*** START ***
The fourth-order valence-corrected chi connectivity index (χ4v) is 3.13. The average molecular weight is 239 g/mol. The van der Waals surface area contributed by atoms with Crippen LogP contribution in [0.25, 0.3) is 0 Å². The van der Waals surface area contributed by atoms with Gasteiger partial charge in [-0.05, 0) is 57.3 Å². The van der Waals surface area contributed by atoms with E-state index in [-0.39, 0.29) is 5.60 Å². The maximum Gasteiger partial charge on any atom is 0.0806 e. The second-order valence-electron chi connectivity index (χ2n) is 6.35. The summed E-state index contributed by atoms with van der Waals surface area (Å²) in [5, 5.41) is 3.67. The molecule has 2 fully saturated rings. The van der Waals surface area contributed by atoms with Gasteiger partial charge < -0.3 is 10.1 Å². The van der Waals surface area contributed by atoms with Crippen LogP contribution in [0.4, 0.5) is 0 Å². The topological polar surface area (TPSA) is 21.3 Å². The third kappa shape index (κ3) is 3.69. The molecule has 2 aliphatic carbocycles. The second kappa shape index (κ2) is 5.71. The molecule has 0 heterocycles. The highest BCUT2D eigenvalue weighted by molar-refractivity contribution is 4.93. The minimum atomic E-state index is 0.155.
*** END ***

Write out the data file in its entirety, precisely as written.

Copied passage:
The fourth-order valence-corrected chi connectivity index (χ4v) is 3.13. The average molecular weight is 239 g/mol. The van der Waals surface area contributed by atoms with Crippen LogP contribution in [0.25, 0.3) is 0 Å². The van der Waals surface area contributed by atoms with Gasteiger partial charge in [-0.05, 0) is 57.3 Å². The van der Waals surface area contributed by atoms with E-state index in [-0.39, 0.29) is 5.60 Å². The maximum Gasteiger partial charge on any atom is 0.0806 e. The second-order valence-electron chi connectivity index (χ2n) is 6.35. The summed E-state index contributed by atoms with van der Waals surface area (Å²) in [5, 5.41) is 3.67. The molecule has 2 fully saturated rings. The van der Waals surface area contributed by atoms with Gasteiger partial charge < -0.3 is 10.1 Å². The van der Waals surface area contributed by atoms with Crippen LogP contribution in [0.4, 0.5) is 0 Å². The topological polar surface area (TPSA) is 21.3 Å². The third kappa shape index (κ3) is 3.69. The molecule has 2 aliphatic carbocycles. The second kappa shape index (κ2) is 5.71. The molecule has 0 heterocycles. The highest BCUT2D eigenvalue weighted by molar-refractivity contribution is 4.93. The minimum atomic E-state index is 0.155.